Hybrid IT with cloud
Combine the right mix of traditional IT, private cloud, and public cloud to achieve optimal workload placement.
Software Defined Storage (SDS) is an approach to data storage wherein software provisions and manages storage independent from underlying hardware.
Software Defined Storage (SDS) marks a departure from the traditional use of Network Attached Storage (NAS) and Storage Area Networks (SANs). In contrast to the hardware-centric NAS and SAN, SDS uses storage virtualization to control storage through a software layer abstracted from physical storage devices. This approach allows storage pooling and automated storage management. The SDS software may manage policies for data deduplication, replication, thin provisioning, snapshots, and backup.
SDS is typically more agile and cost-effective than traditional NAS and SAN approaches to storage. This is not always the case, of course, but in general SDS enables more rapid and economical scaling of storage than is possible with storage arrays based on proprietary hardware. SDS allows for use of standard X86 based storage hardware. It is also usually easier to make quick changes to SDS configurations than it is on storage running on dedicated hardware.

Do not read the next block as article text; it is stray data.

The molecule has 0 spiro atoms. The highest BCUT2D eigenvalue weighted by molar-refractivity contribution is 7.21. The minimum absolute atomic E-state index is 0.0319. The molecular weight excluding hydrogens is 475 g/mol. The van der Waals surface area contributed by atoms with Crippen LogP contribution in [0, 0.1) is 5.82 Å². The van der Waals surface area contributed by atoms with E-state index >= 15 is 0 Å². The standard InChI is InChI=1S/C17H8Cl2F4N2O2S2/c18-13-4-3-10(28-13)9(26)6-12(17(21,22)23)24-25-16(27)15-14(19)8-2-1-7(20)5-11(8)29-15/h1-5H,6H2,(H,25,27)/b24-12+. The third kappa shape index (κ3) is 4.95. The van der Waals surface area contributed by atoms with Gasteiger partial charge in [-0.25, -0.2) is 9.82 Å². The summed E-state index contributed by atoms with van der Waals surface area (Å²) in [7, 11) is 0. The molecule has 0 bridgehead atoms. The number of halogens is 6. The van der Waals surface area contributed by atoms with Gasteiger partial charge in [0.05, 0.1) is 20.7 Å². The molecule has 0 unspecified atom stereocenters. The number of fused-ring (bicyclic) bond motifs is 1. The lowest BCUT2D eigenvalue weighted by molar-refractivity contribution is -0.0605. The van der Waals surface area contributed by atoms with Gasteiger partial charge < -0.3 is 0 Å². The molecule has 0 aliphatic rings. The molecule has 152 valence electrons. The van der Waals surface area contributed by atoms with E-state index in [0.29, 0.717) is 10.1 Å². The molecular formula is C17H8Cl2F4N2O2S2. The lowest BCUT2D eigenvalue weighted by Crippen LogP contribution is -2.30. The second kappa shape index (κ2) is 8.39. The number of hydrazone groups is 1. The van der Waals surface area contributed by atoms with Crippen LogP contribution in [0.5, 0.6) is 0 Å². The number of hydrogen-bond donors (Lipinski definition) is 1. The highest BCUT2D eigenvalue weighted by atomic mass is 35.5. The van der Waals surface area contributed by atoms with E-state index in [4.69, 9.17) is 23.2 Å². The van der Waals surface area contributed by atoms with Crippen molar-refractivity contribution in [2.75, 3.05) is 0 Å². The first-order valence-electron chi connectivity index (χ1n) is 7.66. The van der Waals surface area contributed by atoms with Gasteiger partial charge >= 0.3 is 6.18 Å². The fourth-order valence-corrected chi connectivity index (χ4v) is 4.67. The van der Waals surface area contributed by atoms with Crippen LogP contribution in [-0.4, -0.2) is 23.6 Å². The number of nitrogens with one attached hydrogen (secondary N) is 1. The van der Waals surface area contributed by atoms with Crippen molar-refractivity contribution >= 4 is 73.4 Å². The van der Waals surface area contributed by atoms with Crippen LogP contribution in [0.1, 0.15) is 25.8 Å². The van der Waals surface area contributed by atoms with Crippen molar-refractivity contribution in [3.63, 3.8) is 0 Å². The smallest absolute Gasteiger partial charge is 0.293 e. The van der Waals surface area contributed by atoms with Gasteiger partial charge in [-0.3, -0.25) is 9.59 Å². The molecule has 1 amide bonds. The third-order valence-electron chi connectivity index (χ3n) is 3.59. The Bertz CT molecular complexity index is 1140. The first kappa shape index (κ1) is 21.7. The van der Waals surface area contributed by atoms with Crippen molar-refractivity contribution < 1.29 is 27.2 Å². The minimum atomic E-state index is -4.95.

HPE approaches SDS through a software-defined data fabric suitable for any workload. With support for VMware vCenter, Microsoft Hyper-V and Linux KVM, HPE SDS lets you create shared storage pools on standard servers. You realize storage simplification and cost savings from deploying storage as an application within industry standard servers. The fabric enables agility by creating a unified approach to availability, scaling, and provisioning for all workloads and form factors.
Learn how HPE can help you achieve storage agility and cost reductions with Software Defined Storage.
It’s hard to believe 2017 is here! Call me crazy, but I think 2016 was the most fun and productive year ever in Software-Defined Storage Land. Let’s take a look at the 2016 highlight reel.
The HPE blueprints look at typical configurations that help you understand how you can deploy StoreVirtual. Each one is centered around a customer challenge, an example configuration, a high level diagram a list of suggested software and hardware, and recommendations for expanding or modifying the solution.